Last week was the second time in a year that I had the pleasure of visiting the old campus of International Islamic University, Islamabad (IIUI). On both these occasions, I was there for an academic conference, and while there was able to view the most exquisite work of Sham-ul-Islam Shams.
Originally from Saidu Sharif, Swat, Mr. Shams was born in 1958 and works as an assistant in the Swat revenue court. In his spare tome, however, he creates masterpieces of contemporary Islamic calligraphy. Mr. Shams comes from a distinguished Muslim family and his father, Fazl-ur-Rehman Faizan, was an author of over twenty-five books including Pashto translations of Sa’adi’s Gulistan and Bostan. All that I have learned is from “my father and the artist M. M. Sharif” says Mr. Shams, in his modest manner, when asked about the progression of his work.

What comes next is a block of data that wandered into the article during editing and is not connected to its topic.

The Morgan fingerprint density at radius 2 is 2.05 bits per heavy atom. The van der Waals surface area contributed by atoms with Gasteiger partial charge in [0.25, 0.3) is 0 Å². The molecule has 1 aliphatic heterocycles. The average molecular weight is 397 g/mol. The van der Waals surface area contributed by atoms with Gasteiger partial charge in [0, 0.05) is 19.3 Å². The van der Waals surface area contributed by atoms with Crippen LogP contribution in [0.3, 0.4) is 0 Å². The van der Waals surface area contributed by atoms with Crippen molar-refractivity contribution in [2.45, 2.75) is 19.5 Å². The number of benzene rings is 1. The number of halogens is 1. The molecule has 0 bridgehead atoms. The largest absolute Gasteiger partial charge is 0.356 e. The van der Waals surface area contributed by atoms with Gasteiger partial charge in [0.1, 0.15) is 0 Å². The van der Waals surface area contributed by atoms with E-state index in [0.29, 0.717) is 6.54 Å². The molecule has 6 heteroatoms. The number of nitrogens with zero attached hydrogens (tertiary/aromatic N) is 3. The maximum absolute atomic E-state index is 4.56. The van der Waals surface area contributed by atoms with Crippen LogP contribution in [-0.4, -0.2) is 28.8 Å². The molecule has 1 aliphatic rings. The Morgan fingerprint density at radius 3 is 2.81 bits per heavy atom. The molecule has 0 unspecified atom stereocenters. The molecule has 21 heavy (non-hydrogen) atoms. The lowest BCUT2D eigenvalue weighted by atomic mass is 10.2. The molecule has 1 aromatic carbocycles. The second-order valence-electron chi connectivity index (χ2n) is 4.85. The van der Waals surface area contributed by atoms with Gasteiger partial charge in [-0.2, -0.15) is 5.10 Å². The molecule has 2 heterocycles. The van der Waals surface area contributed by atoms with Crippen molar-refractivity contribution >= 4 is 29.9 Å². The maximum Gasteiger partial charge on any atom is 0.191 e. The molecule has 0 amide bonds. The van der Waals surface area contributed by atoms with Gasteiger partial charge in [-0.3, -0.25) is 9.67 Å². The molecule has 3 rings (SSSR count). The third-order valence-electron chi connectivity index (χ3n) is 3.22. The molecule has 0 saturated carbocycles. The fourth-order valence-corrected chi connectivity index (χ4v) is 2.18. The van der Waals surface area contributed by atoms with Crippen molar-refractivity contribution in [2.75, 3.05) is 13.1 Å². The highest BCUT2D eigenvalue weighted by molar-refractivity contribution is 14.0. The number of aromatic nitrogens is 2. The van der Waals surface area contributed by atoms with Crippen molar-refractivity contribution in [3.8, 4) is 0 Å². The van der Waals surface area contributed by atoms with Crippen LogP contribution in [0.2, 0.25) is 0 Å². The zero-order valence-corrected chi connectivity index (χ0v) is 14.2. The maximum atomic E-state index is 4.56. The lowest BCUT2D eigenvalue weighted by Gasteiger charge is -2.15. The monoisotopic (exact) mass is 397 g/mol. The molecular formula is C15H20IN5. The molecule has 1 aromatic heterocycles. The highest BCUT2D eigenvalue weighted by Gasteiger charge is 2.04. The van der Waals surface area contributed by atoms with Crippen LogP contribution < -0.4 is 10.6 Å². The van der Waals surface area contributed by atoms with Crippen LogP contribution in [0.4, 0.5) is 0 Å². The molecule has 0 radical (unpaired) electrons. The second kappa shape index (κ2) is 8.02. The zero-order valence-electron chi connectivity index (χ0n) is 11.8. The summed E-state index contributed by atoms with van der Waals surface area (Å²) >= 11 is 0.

An avid scholar himself, with an extensive collection of rare books in Pashto and other languages, Mr. Shams displays his art freely and has never sold his work for profit. He also has quite a few students in Kabul and usually bears the expenses of his exhibitions out-of-pocket.
Mr. Shams is an expert on all major Arabic scripts including Kufi, Nasta’aliq, Diwani, Shikasta and others and mostly uses natural media (leather, stone, leaves, bones etc.) to produce his works of calligraphy.
Besides his calligraphic art, Mr. Shams also writes poetry in Pashto and has appeared in various public and televised poetry readings and poetry shows. He is influenced by the works of Rehman Baba and mostly writes Sufi poetry. His father was his firstt poetry teacher.
Mr. Shams is also teaching his art to his two children and hopes to establish a calligraphy institute in swat. “There is not a lot of work being done in this area and not many teachers are available” says Mr. Shams.
Let us hope that his work will be more widely recognized nationally and internationally and that he will be able to pass on his skills and vision to the next generation of Pakistan in general and swat valley in particular.